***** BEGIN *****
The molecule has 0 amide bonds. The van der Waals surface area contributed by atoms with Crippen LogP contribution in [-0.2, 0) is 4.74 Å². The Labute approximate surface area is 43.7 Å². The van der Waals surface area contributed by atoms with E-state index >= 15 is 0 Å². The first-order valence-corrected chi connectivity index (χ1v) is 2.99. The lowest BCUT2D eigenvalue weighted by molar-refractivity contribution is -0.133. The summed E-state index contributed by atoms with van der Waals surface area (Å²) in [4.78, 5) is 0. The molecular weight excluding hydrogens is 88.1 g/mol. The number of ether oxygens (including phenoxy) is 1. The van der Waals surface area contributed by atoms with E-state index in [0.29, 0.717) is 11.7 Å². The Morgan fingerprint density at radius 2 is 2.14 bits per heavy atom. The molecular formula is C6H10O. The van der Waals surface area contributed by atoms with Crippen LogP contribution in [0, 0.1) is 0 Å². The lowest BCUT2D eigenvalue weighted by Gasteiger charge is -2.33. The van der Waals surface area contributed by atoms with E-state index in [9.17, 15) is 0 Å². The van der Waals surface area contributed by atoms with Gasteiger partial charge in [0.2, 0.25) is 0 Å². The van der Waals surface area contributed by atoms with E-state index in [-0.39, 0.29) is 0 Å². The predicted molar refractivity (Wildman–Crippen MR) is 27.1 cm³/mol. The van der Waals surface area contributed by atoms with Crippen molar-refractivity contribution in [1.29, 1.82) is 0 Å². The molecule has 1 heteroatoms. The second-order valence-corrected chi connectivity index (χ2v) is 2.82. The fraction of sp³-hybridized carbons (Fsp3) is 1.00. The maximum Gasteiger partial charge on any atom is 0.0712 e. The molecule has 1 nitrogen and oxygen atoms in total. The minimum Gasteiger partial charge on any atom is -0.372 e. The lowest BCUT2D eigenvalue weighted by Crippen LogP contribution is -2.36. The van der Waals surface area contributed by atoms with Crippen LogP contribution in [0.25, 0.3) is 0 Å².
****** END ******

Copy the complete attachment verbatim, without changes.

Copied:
The molecule has 0 amide bonds. The van der Waals surface area contributed by atoms with Crippen LogP contribution in [-0.2, 0) is 4.74 Å². The Labute approximate surface area is 43.7 Å². The van der Waals surface area contributed by atoms with E-state index >= 15 is 0 Å². The first-order valence-corrected chi connectivity index (χ1v) is 2.99. The lowest BCUT2D eigenvalue weighted by molar-refractivity contribution is -0.133. The summed E-state index contributed by atoms with van der Waals surface area (Å²) in [4.78, 5) is 0. The molecular weight excluding hydrogens is 88.1 g/mol. The number of ether oxygens (including phenoxy) is 1. The van der Waals surface area contributed by atoms with E-state index in [0.29, 0.717) is 11.7 Å². The Morgan fingerprint density at radius 2 is 2.14 bits per heavy atom. The molecular formula is C6H10O. The van der Waals surface area contributed by atoms with Crippen LogP contribution in [0, 0.1) is 0 Å². The lowest BCUT2D eigenvalue weighted by Gasteiger charge is -2.33. The van der Waals surface area contributed by atoms with E-state index in [9.17, 15) is 0 Å². The van der Waals surface area contributed by atoms with Gasteiger partial charge in [0.2, 0.25) is 0 Å². The van der Waals surface area contributed by atoms with E-state index in [-0.39, 0.29) is 0 Å². The predicted molar refractivity (Wildman–Crippen MR) is 27.1 cm³/mol. The van der Waals surface area contributed by atoms with Crippen molar-refractivity contribution in [1.29, 1.82) is 0 Å². The molecule has 1 heteroatoms. The second-order valence-corrected chi connectivity index (χ2v) is 2.82. The fraction of sp³-hybridized carbons (Fsp3) is 1.00. The maximum Gasteiger partial charge on any atom is 0.0712 e. The molecule has 1 nitrogen and oxygen atoms in total. The minimum Gasteiger partial charge on any atom is -0.372 e. The lowest BCUT2D eigenvalue weighted by Crippen LogP contribution is -2.36. The van der Waals surface area contributed by atoms with Crippen LogP contribution in [0.25, 0.3) is 0 Å².